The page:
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Saturday, August 11, 2018

Jean Jaurès: Last Speech

The great French Socialist leader and orator, Jean Jaurès [1859-1914], fought to his last breath in an heroic effort for peace when the first dark clouds of the World War began to settle over Europe in 1914. On July 29 he addressed a meeting of many thousands at Brussels, called by the International Socialist Bureau. This speech, given here, was his last; for two days later he was assassinated in Paris by a pro-war fanatic.

The diplomats negotiate. It seems that they will be satisfied to take from Serbia a little of its blood. We have, therefore, a little rest to insure peace. But to what lessons is Europe submitted? After twenty centuries of Christianity, after one hundred years of the triumph of the rights of men, how is it possible that millions of persons, without knowing why, can kill each other?

And Germany? If she knew of the Austrian note it is inexcusable to have allowed such a step. And if official Germany did not know of the Austrian note what is her governmental wisdom? You have a contract which binds you and drags you into war and you don’t know why you have been dragged? I ask, what people have given such an example of anarchy? [Applause.]

Nevertheless the authorities hesitate. Let us profit thereby and organize. For us, socialists, our duty is simple. We do not need to impose upon our government a policy of peace; our government is practising it. I, who have never hesitated to bring upon my head the hatred of our patriots by my obstinate will and by my desire to bring about a Franco-German understanding, have the right to say that the French government desires peace. [Applause.]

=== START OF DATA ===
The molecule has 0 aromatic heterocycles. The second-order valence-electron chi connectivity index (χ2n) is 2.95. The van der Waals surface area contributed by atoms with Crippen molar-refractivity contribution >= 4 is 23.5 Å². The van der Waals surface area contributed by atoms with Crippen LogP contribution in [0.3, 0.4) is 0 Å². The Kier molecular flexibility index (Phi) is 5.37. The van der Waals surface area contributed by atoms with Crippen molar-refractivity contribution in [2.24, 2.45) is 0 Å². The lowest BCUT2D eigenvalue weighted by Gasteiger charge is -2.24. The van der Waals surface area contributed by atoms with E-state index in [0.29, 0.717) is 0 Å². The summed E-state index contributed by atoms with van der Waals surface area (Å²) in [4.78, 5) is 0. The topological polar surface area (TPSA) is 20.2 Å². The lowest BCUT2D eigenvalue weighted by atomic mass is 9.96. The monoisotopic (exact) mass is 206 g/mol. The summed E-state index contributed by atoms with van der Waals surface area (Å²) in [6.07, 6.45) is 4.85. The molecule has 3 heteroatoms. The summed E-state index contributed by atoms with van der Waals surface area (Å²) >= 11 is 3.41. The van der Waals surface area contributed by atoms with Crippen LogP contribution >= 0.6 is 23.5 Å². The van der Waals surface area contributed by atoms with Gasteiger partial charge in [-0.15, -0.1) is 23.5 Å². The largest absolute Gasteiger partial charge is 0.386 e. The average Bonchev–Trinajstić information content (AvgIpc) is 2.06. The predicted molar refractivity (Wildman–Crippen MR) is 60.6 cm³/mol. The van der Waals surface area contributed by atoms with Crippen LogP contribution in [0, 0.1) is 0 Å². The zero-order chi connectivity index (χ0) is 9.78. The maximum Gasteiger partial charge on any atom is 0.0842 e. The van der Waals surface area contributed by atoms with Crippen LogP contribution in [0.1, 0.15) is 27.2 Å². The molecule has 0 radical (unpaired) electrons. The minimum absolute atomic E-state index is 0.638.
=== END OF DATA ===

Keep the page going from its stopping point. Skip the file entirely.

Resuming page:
The French government is the best ally for peace of the English government which has taken the initiative in conciliation and gives Russia advice of prudence and patience. As for us, it is our duty to insist that the government shall speak to Russia with force so that she will refrain. If unfortunately Russia pays no heed, it is our duty to say, “We know of but one treaty; the treaty which binds us to the human race.” [Applause.]

This is our duty, and in expressing it we find ourselves in accord with our German comrades who demand that their government see to it that Austria moderates her acts. It is possible that the telegram of which I spoke is due partly to that desire of the German workers. One cannot go against the wish of four millions of enlightened consciences.

Do you know what the proletarians are? They are the men who have collectively an affection for peace and a horror of war. The chauvinists, the nationalists, are men who have collectively a love for war and slaughter. When, however, they feel over their heads the menace of conflicts and wars which may put an end to their capitalistic existence, then they remind themselves that they have friends who seek to reduce the storm. But for the supreme masters, the ground is mined. In the drunkenness of the first battles they will succeed in pulling along the masses. But gradually as disease completes the work of the shells, as death and misery strike, these men will turn to German, French, Russian, Austrian and Italian authorities and demand what reasons they can give for all the corpses. And then revolution let loose will say, “Go and beg grace from God and man.”

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